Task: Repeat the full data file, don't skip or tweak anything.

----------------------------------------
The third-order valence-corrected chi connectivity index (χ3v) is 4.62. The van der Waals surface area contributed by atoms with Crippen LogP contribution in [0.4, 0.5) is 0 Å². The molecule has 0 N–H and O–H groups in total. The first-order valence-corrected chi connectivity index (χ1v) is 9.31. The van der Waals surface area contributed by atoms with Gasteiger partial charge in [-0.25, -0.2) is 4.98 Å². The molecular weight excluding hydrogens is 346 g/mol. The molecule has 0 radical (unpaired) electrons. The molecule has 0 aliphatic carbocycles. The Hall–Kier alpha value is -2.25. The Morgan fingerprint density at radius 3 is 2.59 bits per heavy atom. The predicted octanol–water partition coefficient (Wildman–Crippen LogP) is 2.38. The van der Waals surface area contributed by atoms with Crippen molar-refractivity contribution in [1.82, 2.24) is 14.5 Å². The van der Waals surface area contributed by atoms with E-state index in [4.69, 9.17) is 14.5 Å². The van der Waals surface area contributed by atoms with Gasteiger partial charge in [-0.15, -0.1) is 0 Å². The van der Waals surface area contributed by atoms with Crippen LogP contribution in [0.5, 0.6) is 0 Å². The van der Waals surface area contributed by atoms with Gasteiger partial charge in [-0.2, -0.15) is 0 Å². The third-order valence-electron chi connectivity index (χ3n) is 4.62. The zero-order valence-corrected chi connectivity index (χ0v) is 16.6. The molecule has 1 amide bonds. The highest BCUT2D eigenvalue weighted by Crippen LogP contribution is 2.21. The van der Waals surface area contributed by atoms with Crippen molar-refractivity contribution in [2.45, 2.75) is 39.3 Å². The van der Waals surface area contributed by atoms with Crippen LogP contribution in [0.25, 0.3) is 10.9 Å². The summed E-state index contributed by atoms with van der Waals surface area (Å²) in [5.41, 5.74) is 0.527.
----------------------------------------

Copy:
The third-order valence-corrected chi connectivity index (χ3v) is 4.62. The van der Waals surface area contributed by atoms with Crippen LogP contribution in [0.4, 0.5) is 0 Å². The molecule has 0 N–H and O–H groups in total. The first-order valence-corrected chi connectivity index (χ1v) is 9.31. The van der Waals surface area contributed by atoms with Gasteiger partial charge in [-0.25, -0.2) is 4.98 Å². The molecular weight excluding hydrogens is 346 g/mol. The molecule has 0 radical (unpaired) electrons. The molecule has 0 aliphatic carbocycles. The Hall–Kier alpha value is -2.25. The Morgan fingerprint density at radius 3 is 2.59 bits per heavy atom. The predicted octanol–water partition coefficient (Wildman–Crippen LogP) is 2.38. The van der Waals surface area contributed by atoms with Crippen molar-refractivity contribution in [1.82, 2.24) is 14.5 Å². The van der Waals surface area contributed by atoms with E-state index in [4.69, 9.17) is 14.5 Å². The van der Waals surface area contributed by atoms with Gasteiger partial charge in [-0.15, -0.1) is 0 Å². The van der Waals surface area contributed by atoms with Crippen LogP contribution in [0.5, 0.6) is 0 Å². The van der Waals surface area contributed by atoms with Gasteiger partial charge in [-0.2, -0.15) is 0 Å². The third-order valence-electron chi connectivity index (χ3n) is 4.62. The zero-order valence-corrected chi connectivity index (χ0v) is 16.6. The molecule has 1 amide bonds. The highest BCUT2D eigenvalue weighted by Crippen LogP contribution is 2.21. The van der Waals surface area contributed by atoms with Crippen molar-refractivity contribution in [2.45, 2.75) is 39.3 Å². The van der Waals surface area contributed by atoms with Crippen LogP contribution in [0.25, 0.3) is 10.9 Å². The summed E-state index contributed by atoms with van der Waals surface area (Å²) in [5.41, 5.74) is 0.527.